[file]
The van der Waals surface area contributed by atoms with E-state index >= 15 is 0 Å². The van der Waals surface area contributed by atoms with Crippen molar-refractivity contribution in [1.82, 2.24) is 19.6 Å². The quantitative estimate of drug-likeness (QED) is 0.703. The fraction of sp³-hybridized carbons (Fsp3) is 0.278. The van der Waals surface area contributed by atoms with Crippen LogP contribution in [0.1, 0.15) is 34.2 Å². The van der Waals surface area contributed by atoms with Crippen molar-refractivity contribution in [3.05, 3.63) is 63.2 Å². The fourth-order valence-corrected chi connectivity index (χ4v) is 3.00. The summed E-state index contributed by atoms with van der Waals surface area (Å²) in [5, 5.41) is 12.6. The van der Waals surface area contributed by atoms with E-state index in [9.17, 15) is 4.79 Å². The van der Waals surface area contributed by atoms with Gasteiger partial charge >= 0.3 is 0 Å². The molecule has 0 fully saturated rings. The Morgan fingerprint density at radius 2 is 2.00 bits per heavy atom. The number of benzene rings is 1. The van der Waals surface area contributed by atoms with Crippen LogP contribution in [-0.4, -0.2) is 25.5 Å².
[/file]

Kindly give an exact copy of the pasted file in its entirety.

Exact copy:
The van der Waals surface area contributed by atoms with E-state index >= 15 is 0 Å². The van der Waals surface area contributed by atoms with Crippen molar-refractivity contribution in [1.82, 2.24) is 19.6 Å². The quantitative estimate of drug-likeness (QED) is 0.703. The fraction of sp³-hybridized carbons (Fsp3) is 0.278. The van der Waals surface area contributed by atoms with Crippen LogP contribution in [0.1, 0.15) is 34.2 Å². The van der Waals surface area contributed by atoms with Crippen molar-refractivity contribution in [3.05, 3.63) is 63.2 Å². The fourth-order valence-corrected chi connectivity index (χ4v) is 3.00. The summed E-state index contributed by atoms with van der Waals surface area (Å²) in [5, 5.41) is 12.6. The van der Waals surface area contributed by atoms with E-state index in [9.17, 15) is 4.79 Å². The van der Waals surface area contributed by atoms with Gasteiger partial charge >= 0.3 is 0 Å². The molecule has 0 fully saturated rings. The Morgan fingerprint density at radius 2 is 2.00 bits per heavy atom. The number of benzene rings is 1. The van der Waals surface area contributed by atoms with Crippen LogP contribution in [-0.4, -0.2) is 25.5 Å².